There are tudors everywhere in my neighborhood. They’re all similarly shaped with pitched rooflines, decorative half-timber framing, and multi-gabled rooflines. So how does one tell them apart? Color, landscaping, decoration… It’s the same with people. How do you tell one Young Detective from the next? Color, landscaping, decoration…

So we know your Young Detective is going to be inexperienced and brave. Energetic and smart. Establish your blueprint, the traits your scenario requires. Then decide how to make your house—I mean protagonist—different than all the others out there.

To do that, journal. Find out your Young Detective’s life story. Was he bit by a dog at age 4? What happens when a dog is introduced in one of your plots?

After you’ve done your character development work, do your plot work. Story board the series.

Yes, the series.

Now look for moments in the story arc when you can use some of this character work. Like that villain in book 3 who lives in a secured manor with Doberman Pincers patrolling the grounds.

Also, look for areas where you can add levity to your story without forcing it. How do you not force it? By doing your work now and establishing the character’s trait before you need it. Let’s say you’re writing Indiana Jones and you’re sitting around with a bunch of writer friends. One of you says, “Hey, wouldn’t it be funny if Indy climbs into a plane and a giant snake slithers into his lap?” And another of you says, “Yeah, only the plane is already in the air, so he can’t go anywhere!” Then you all laugh at your brilliance.

Well, if you have this bright idea in the planning stages, it’ll work. You’ll make it work by establishing early in the series that Indy hates snakes. If that airplane moment is the establishing moment, it will have to come early in the story. If you never mention snakes until book 3, then suddenly there’s a snake and Indy is petrified, guess what? You blew it. Your reader probably won’t believe it, because you didn’t establish it up front. Want another example? When did you first learn that Harry Potter can speak to snakes?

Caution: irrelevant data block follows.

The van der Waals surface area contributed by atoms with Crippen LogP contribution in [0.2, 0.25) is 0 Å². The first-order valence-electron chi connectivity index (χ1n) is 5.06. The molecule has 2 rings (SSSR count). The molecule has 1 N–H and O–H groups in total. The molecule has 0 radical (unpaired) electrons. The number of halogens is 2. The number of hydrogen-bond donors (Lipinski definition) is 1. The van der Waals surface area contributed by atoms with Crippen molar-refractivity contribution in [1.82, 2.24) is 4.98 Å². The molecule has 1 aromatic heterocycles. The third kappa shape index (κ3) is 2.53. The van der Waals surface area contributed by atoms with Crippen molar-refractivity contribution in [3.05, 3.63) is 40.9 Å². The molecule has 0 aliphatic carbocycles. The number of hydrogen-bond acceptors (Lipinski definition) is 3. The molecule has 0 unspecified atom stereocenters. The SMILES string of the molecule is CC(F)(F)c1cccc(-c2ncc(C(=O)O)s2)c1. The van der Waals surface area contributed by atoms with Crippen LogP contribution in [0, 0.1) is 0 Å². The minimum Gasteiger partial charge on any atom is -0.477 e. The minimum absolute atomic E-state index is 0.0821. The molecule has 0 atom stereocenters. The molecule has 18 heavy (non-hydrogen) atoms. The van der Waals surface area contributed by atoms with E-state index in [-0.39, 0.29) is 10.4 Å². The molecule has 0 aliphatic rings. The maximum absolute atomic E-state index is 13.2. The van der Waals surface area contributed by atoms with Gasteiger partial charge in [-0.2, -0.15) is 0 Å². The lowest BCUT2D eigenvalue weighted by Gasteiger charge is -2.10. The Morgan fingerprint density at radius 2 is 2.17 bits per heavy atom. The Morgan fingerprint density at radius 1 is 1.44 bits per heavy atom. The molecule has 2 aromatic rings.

These are called plants. 

I have one in Skoghall—I have quite a few, actually. Mitch, Jess’s ex, is mentioned several times in the first couple of books, and will be mentioned again in book 3. Why? I’m establishing not only his existence, but also something of Jess’s feelings toward him, so when he’s a key player in book 4, he won’t be coming out of the blue. The reader will have a sense of context and meaning already established. And Jess’s reactions to his presence will make sense, will seem organic. I don’t live in a vacuum. I have a past. Same for Jess. Same for you. Same for your Young Detective.

Yes, sometimes you want a character to come out of the blue, but probably not an ex-husband, someone the protagonist knows intimately and with whom she shared a chunk of her life.

The lesson here is this: you need to know where you’re going, what you’re doing, and who is on the ride. When you know all of those things, they will work together organically, whether for comedic  effect or dramatic. What’s more, you’ll know what to plant when, and you’ll recognize when the bud is ready to bloom!

One more little thing: some of your protagonist’s traits can seem contradictory on the surface. Imagine a kindergarten teacher who is a kickboxing champ. Or a pro wrestler turned governor. Now that’s unexpected!

 

Jesse_Ventura_on_a_FDA_poster

 

Jesse_Ventura_at_the_hearing_on_the_future_of_WTO